Since spring 2002, 29 new microbial pathways and 36 new plant pathways have been added to MetaCyc. The 29 microbial pathways add breadth to the existing microbial pathways, while the 36 plant pathways nearly complete the central metabolic pathways universal to plants and include important plant secondary metabolic pathways. Many of these new pathways were curated directly in MetaCyc while others were imported into MetaCyc from other PGDBs, such as EcoCyc, MtbRvCyc, a PGDB for Mycobacterium tuberculosis
H37RV curated by Stanford University, and AraCyc, a PGDB for Arabidopsis thaliana
curated by TAIR (4
). We are also collaborating with the Saccharomyces
Genome Database (SGD), which has created a pathway database for Saccharomyces cerevisiae
that is actively being curated; we plan on importing their newly curated pathways and enzymes into MetaCyc. We also hope to import new pathways from other PGDBs; ~35 groups in academia and industry have licensed SRI’s Pathway Tools software and have created, or are in the process of creating PGDBs.
In addition to curating new pathways, ~20 microbial pathways and 10 plant pathways that already existed in MetaCyc were edited extensively, which included adding comments, enzymes and literature citations. The addition of enzymes improves pathway prediction because enzymes from the annotated genome are matched to pathways in MetaCyc by enzyme name or EC number (2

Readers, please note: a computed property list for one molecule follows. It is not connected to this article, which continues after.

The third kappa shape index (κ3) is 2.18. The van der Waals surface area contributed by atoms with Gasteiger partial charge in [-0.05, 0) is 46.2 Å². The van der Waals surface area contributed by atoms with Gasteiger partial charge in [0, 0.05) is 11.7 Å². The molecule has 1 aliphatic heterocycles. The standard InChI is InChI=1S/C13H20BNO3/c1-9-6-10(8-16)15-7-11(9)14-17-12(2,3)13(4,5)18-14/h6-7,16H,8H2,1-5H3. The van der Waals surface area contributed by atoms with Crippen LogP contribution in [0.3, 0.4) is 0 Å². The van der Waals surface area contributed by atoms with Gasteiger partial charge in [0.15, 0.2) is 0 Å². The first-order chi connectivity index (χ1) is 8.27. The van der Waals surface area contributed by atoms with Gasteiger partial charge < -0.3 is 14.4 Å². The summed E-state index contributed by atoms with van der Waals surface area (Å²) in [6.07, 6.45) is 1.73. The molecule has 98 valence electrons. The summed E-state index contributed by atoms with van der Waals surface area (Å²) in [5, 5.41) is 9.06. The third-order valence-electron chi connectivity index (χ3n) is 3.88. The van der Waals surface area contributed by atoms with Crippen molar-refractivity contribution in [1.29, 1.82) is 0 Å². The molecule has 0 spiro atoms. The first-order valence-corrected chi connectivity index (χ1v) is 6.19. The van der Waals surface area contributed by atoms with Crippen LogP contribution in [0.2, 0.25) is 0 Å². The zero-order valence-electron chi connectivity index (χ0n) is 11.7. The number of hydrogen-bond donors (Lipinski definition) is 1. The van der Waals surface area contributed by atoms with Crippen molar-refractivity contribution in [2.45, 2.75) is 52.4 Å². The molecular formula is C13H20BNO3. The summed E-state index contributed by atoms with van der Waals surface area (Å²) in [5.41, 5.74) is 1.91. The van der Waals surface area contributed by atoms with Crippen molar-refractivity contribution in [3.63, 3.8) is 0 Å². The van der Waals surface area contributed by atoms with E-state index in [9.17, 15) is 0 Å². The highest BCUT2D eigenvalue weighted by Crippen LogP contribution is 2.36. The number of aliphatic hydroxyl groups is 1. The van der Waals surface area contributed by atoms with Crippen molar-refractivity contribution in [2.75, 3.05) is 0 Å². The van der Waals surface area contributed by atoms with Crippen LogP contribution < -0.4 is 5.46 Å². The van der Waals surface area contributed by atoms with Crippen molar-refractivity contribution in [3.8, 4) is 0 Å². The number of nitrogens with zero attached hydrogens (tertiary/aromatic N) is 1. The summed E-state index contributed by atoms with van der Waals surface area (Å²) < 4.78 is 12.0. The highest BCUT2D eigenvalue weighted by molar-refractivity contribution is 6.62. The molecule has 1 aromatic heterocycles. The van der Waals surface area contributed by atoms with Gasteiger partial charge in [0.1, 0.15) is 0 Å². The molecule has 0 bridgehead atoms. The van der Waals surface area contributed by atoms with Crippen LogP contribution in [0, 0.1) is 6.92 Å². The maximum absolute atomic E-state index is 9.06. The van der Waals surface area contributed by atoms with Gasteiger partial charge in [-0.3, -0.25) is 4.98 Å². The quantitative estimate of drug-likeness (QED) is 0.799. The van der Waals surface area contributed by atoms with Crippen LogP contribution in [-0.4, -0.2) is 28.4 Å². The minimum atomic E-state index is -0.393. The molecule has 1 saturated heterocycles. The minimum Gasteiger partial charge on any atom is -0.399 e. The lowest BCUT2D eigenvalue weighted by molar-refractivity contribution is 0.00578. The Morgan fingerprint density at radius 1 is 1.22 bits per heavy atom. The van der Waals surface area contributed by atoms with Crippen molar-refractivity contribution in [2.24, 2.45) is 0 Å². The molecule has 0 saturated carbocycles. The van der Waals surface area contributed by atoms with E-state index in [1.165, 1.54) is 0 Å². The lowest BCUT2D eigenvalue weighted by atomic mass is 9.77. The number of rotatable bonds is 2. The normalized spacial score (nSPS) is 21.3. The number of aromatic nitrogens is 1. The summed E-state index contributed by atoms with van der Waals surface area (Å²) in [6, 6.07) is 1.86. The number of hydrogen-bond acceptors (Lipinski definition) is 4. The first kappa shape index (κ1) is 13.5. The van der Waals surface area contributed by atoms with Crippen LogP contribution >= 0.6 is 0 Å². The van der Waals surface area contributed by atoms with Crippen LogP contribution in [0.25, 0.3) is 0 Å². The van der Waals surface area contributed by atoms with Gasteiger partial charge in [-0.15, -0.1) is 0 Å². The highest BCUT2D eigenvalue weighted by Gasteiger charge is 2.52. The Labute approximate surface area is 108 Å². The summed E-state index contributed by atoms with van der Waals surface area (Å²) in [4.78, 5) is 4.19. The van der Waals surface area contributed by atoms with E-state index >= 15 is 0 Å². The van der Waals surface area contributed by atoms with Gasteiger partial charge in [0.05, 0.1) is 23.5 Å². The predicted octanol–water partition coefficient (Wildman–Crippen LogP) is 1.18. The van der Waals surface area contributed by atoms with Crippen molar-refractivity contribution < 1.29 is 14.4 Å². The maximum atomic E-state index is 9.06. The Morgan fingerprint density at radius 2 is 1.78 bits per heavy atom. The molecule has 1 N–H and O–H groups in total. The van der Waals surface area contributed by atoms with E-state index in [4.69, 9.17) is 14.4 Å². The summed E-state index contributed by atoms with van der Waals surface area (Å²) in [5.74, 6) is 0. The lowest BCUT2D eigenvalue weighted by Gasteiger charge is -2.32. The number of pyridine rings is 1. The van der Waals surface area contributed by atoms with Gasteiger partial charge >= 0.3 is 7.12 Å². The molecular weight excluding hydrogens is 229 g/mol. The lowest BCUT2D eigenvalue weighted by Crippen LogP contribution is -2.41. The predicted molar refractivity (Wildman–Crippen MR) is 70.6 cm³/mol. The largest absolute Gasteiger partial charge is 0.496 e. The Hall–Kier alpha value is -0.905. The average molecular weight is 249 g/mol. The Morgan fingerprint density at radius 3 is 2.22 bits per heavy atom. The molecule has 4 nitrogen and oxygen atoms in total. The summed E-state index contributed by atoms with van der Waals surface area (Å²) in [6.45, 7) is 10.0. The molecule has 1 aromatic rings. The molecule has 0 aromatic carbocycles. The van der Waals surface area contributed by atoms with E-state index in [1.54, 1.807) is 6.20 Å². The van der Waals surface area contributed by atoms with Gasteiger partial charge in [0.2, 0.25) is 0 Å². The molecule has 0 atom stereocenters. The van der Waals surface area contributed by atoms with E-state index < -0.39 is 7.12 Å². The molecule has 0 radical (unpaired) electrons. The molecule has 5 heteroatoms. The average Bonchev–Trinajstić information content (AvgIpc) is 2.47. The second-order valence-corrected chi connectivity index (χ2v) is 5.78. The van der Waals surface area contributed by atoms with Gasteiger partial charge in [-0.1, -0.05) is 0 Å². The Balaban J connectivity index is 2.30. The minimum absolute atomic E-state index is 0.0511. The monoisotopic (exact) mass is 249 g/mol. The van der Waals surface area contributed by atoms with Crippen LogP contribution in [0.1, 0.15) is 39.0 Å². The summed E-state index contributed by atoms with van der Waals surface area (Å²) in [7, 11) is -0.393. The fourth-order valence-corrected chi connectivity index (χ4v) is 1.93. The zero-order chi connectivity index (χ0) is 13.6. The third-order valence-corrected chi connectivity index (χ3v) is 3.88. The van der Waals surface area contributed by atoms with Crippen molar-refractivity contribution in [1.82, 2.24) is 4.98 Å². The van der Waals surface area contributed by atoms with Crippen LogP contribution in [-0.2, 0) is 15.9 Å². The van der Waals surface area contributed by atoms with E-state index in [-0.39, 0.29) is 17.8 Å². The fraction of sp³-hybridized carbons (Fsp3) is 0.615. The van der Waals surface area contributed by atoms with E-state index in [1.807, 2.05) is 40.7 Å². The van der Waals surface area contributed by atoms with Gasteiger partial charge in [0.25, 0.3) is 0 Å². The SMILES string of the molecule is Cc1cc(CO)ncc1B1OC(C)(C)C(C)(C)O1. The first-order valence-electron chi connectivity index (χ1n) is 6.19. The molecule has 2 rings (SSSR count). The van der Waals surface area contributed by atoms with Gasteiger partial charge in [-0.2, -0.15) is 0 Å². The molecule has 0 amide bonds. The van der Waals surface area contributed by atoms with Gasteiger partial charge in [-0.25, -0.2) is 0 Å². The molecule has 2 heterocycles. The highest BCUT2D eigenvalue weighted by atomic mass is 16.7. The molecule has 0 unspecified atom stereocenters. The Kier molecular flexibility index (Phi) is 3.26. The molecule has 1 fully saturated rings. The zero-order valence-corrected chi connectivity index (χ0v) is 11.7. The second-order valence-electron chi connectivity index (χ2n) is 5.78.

). Comments also aid pathway prediction and improve MetaCyc as a comprehensive resource by explaining the physiological role of pathways. Duplicate pathways are deleted to minimize redundancy.
We have added ~460 enzymes to MetaCyc since version 5.6, which was released in 2001 and described in a previous Nucleic Acids Research
). Enzyme-specific information described in MetaCyc includes cofactors, prosthetic groups, activators, inhibitors, substrate specificity, subunit composition, comments and literature citations.
MetaCyc was also updated to reflect additions and changes to the Enzyme Nomenclature (i.e. the EC system) by the Nomenclature Committee of the International Union of Biochemistry and Molecular Biology (NC-IUBMB) by incorporating version 30.0 of the EC system.
We have added ~600 chemical structures to MetaCyc since version 5.6. Chemical structures help users to visualize chemical transformations in pathways and permit automated consistency checking of MetaCyc reactions.
MetaCyc contains several taxonomies including the EC system (5
), a pathway class hierarchy and a compound class hierarchy. We recently updated and improved the pathway class hierarchy, which can be accessed at URL http://biocyc.org:1555/META/class-subs?object=Pathways
. We con tinue to expand and enhance MetaCyc’s taxonomies to facilitate browsing and to better represent the new information added to MetaCyc, such as new classes of pathways and compounds, and the new information related to higher eukaryotes, such as subcellular compartment localization.
Links to other databases
MetaCyc contains unidirectional and bidirectional links to many bioinformatics databases, enabling easy navigation to and from additional biological information. MetaCyc is linked to the protein sequence databases, Swiss-Prot (6
) and Protein Information Resource (PIR) (7
), to the protein structural database, Protein Data Bank (PDB) (8
) and to TAIR (9
). We will also establish links from S.cerevisiae
pathways in MetaCyc to SGD (10